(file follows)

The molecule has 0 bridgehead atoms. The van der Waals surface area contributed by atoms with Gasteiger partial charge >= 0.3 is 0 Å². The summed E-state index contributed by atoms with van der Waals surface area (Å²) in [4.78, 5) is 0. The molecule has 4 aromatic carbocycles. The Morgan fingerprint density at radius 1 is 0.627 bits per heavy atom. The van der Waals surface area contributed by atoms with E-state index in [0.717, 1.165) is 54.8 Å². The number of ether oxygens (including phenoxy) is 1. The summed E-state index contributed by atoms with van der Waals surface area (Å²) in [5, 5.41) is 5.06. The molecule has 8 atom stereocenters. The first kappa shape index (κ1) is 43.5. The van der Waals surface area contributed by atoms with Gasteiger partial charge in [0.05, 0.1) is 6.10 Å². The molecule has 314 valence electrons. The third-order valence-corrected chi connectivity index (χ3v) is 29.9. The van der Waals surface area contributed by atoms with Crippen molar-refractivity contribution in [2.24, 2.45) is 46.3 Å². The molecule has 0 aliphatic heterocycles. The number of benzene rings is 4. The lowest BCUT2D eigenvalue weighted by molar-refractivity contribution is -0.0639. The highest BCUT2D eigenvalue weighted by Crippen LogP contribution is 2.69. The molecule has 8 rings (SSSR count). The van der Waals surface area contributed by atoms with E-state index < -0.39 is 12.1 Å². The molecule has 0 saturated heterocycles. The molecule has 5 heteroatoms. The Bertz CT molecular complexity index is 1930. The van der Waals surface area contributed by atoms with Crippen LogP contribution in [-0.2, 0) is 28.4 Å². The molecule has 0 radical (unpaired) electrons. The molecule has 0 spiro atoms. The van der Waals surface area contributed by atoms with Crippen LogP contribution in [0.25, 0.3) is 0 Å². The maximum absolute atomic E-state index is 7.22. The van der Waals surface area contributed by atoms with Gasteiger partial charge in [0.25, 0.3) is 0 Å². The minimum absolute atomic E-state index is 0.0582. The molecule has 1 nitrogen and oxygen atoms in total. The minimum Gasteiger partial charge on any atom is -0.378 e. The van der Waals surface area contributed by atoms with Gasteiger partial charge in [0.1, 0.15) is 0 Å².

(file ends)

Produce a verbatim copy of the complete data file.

The molecule has 0 bridgehead atoms. The van der Waals surface area contributed by atoms with Gasteiger partial charge >= 0.3 is 0 Å². The summed E-state index contributed by atoms with van der Waals surface area (Å²) in [4.78, 5) is 0. The molecule has 4 aromatic carbocycles. The Morgan fingerprint density at radius 1 is 0.627 bits per heavy atom. The van der Waals surface area contributed by atoms with E-state index in [0.717, 1.165) is 54.8 Å². The number of ether oxygens (including phenoxy) is 1. The summed E-state index contributed by atoms with van der Waals surface area (Å²) in [5, 5.41) is 5.06. The molecule has 8 atom stereocenters. The first kappa shape index (κ1) is 43.5. The van der Waals surface area contributed by atoms with Gasteiger partial charge in [0.05, 0.1) is 6.10 Å². The molecule has 314 valence electrons. The third-order valence-corrected chi connectivity index (χ3v) is 29.9. The van der Waals surface area contributed by atoms with Crippen molar-refractivity contribution in [2.24, 2.45) is 46.3 Å². The molecule has 0 aliphatic heterocycles. The number of benzene rings is 4. The lowest BCUT2D eigenvalue weighted by molar-refractivity contribution is -0.0639. The highest BCUT2D eigenvalue weighted by Crippen LogP contribution is 2.69. The molecule has 8 rings (SSSR count). The van der Waals surface area contributed by atoms with E-state index < -0.39 is 12.1 Å². The molecule has 0 saturated heterocycles. The molecule has 5 heteroatoms. The Bertz CT molecular complexity index is 1930. The van der Waals surface area contributed by atoms with Crippen LogP contribution in [-0.2, 0) is 28.4 Å². The molecule has 0 radical (unpaired) electrons. The molecule has 0 spiro atoms. The van der Waals surface area contributed by atoms with Crippen LogP contribution in [0.25, 0.3) is 0 Å². The maximum absolute atomic E-state index is 7.22. The van der Waals surface area contributed by atoms with Gasteiger partial charge in [0.25, 0.3) is 0 Å². The minimum absolute atomic E-state index is 0.0582. The molecule has 1 nitrogen and oxygen atoms in total. The minimum Gasteiger partial charge on any atom is -0.378 e. The van der Waals surface area contributed by atoms with Gasteiger partial charge in [0.1, 0.15) is 0 Å².